MLIS Student’s Essay Wins Scholarship and Trip to Association of Research Libraries Fall Forum
Choosing between an essay or a visual submission when considering her application format for the 2019 Julia C. Blixrud Scholarship, Madelynn Dickerson decided to write an essay. Her decision proved successful in exhibiting evidence of her creative thinking and passion for research libraries. The San José State University School of Information graduate student received the $1,000 scholarship and was invited to attend the Association of Research Libraries Fall Forum, themed “Research Libraries as Catalytic Leaders in a Society in Constant Flux.”
Dickerson, who received a Bachelor of Arts in Literature from the University of California, Santa Cruz, and a Master of Science in the History of Art: History, Theory and Display from the University of Edinburgh, currently works as a research librarian for digital humanities and history at University of California Irvine Libraries.
She said it was her involvement in a “library school interest group” for staff members who are interested in, or currently enrolled in, a Master of Library and Information Science degree program that encouraged her to apply for the scholarship. First an email went out to the group about the scholarship, and then the human resources librarian forwarded it to her directly.
When considering the format for her application, she began looking over the submissions of previous awardees. While last year’s winner submitted a video, she decided to write the winning essay.
For Dickerson, the Fall Forum, held September 26, 2019, was an “an excellent experience,” and a unique opportunity to be in a room full of library deans and administrators from across North America as they discussed the ways in which research libraries are leaders in higher education.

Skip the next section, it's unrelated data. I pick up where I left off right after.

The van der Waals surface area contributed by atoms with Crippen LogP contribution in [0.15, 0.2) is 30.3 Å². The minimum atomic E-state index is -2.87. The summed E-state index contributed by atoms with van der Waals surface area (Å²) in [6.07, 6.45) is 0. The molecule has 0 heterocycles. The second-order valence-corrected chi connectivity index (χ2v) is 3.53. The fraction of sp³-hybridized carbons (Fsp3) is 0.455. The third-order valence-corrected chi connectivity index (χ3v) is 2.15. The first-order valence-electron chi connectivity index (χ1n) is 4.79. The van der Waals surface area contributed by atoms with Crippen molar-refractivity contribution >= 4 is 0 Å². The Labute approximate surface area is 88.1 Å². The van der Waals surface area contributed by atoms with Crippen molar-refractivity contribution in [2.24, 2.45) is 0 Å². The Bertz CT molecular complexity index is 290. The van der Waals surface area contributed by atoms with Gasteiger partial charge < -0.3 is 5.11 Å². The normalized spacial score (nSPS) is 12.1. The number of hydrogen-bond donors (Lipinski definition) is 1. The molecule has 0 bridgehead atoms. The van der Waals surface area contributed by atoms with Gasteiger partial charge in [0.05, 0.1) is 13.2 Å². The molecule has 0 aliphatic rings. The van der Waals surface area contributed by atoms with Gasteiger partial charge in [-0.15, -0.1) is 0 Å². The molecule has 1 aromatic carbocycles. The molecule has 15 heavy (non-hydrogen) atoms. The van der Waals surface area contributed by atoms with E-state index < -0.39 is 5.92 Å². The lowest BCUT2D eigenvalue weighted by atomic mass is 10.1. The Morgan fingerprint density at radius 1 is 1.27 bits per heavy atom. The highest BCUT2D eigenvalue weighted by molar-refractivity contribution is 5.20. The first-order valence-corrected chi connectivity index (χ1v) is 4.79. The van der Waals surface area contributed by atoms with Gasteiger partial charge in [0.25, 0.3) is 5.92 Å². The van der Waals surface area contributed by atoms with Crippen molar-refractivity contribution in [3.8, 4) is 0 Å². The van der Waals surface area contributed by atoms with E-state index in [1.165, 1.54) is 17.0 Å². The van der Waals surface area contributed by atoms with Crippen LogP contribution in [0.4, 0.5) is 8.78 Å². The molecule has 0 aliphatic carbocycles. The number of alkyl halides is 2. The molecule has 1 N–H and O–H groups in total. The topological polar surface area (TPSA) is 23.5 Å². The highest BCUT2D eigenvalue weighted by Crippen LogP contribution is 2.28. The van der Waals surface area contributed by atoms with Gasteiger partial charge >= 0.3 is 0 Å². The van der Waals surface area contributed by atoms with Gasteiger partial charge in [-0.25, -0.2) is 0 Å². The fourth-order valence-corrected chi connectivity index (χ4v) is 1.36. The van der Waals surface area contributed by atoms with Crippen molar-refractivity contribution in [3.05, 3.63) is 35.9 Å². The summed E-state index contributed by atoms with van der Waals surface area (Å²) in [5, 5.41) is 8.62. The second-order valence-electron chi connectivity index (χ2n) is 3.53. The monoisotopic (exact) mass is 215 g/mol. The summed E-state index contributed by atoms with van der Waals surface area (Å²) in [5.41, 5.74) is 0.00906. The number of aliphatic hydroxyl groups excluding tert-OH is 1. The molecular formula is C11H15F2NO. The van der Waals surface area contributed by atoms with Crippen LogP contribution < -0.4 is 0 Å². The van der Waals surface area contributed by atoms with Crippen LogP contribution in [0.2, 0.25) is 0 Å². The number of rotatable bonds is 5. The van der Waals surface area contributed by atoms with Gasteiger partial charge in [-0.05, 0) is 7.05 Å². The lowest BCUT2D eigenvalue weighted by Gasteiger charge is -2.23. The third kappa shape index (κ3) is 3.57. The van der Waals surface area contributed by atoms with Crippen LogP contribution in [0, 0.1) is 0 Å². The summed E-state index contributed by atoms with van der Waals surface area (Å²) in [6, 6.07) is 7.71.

The goal of the Fall Forum was to help librarians understand what research libraries are doing as catalytic leaders, and to discuss what more they can do to contribute to their institutions, the research and learning ecosystem, and society. The conversation focused on four areas:
- libraries as strategic institutions in societal flux;
- emerging opportunities for research libraries as collaborative partners in the changing research and learning ecosystem;
- new forms of reality to advance research integrity and learning; and
- next generation organizations, skills, and competencies needed for research libraries.
As a digital humanities librarian, Dickerson said she found the keynote speaker, Jaron Lanier, a philosopher-technologist considered a founding father of virtual reality, particularly relevant.
“He spoke about the way corporate giants like Google use our content to teach its machine learning programs, and the role of libraries as refuges from surveillance culture,” she said. “He called librarians the ‘keepers of context’ in a digital world in which context is so easily lost on the Internet.”
A writer and a librarian, Dickerson is fascinated by the intersections between art and technology, and the idea of research as creative practice. Her publications include Librarians Doing DH: A Team and Project-Based Approach to Digital Humanities in the Library with Lydia Bello, Margaret Hogarth and Ashley Sanders, Collaborative Librarianship, July 2017 and Beta Spaces as a Model for Recontextualizing Reference Services in Libraries, In the Library with the Lead Pipe, May 2016.
Dickerson emphasized that one of the most meaningful parts of her trip to the Fall Forum was meeting the family of Julia C. Blixrud. “Everyone I talked to had wonderful stories about Julia and her impact on librarianship,” she said. “I was so glad to learn about her, and plan to stay in touch with her sister, whom I met while I was there.”
More information about the Julia C. Blixrud Scholarship and the application process can be found on the ARL website. Additional scholarship opportunities from the SJSU School of Information and professional associations can be found on the Scholarship web page.